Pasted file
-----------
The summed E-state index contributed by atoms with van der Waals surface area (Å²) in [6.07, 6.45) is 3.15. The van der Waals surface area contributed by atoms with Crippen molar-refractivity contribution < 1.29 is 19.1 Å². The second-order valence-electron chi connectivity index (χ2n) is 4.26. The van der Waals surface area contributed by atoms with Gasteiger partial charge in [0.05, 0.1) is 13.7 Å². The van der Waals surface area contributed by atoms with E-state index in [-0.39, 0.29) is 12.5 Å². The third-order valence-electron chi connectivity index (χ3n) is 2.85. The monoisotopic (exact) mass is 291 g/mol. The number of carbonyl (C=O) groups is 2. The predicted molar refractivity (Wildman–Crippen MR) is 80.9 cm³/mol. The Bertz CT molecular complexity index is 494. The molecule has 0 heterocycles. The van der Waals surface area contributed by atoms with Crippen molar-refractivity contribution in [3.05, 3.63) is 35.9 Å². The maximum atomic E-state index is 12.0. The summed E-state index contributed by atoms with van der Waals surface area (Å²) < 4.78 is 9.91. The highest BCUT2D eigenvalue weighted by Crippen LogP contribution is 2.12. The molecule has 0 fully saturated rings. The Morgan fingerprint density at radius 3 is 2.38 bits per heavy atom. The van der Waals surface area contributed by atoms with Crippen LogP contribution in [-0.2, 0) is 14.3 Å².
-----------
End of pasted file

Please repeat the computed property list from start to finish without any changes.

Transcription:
The summed E-state index contributed by atoms with van der Waals surface area (Å²) in [6.07, 6.45) is 3.15. The van der Waals surface area contributed by atoms with Crippen molar-refractivity contribution < 1.29 is 19.1 Å². The second-order valence-electron chi connectivity index (χ2n) is 4.26. The van der Waals surface area contributed by atoms with Gasteiger partial charge in [0.05, 0.1) is 13.7 Å². The van der Waals surface area contributed by atoms with E-state index in [-0.39, 0.29) is 12.5 Å². The third-order valence-electron chi connectivity index (χ3n) is 2.85. The monoisotopic (exact) mass is 291 g/mol. The number of carbonyl (C=O) groups is 2. The predicted molar refractivity (Wildman–Crippen MR) is 80.9 cm³/mol. The Bertz CT molecular complexity index is 494. The molecule has 0 heterocycles. The van der Waals surface area contributed by atoms with Crippen molar-refractivity contribution in [3.05, 3.63) is 35.9 Å². The maximum atomic E-state index is 12.0. The summed E-state index contributed by atoms with van der Waals surface area (Å²) < 4.78 is 9.91. The highest BCUT2D eigenvalue weighted by Crippen LogP contribution is 2.12. The molecule has 0 fully saturated rings. The Morgan fingerprint density at radius 3 is 2.38 bits per heavy atom. The van der Waals surface area contributed by atoms with Crippen LogP contribution in [-0.2, 0) is 14.3 Å².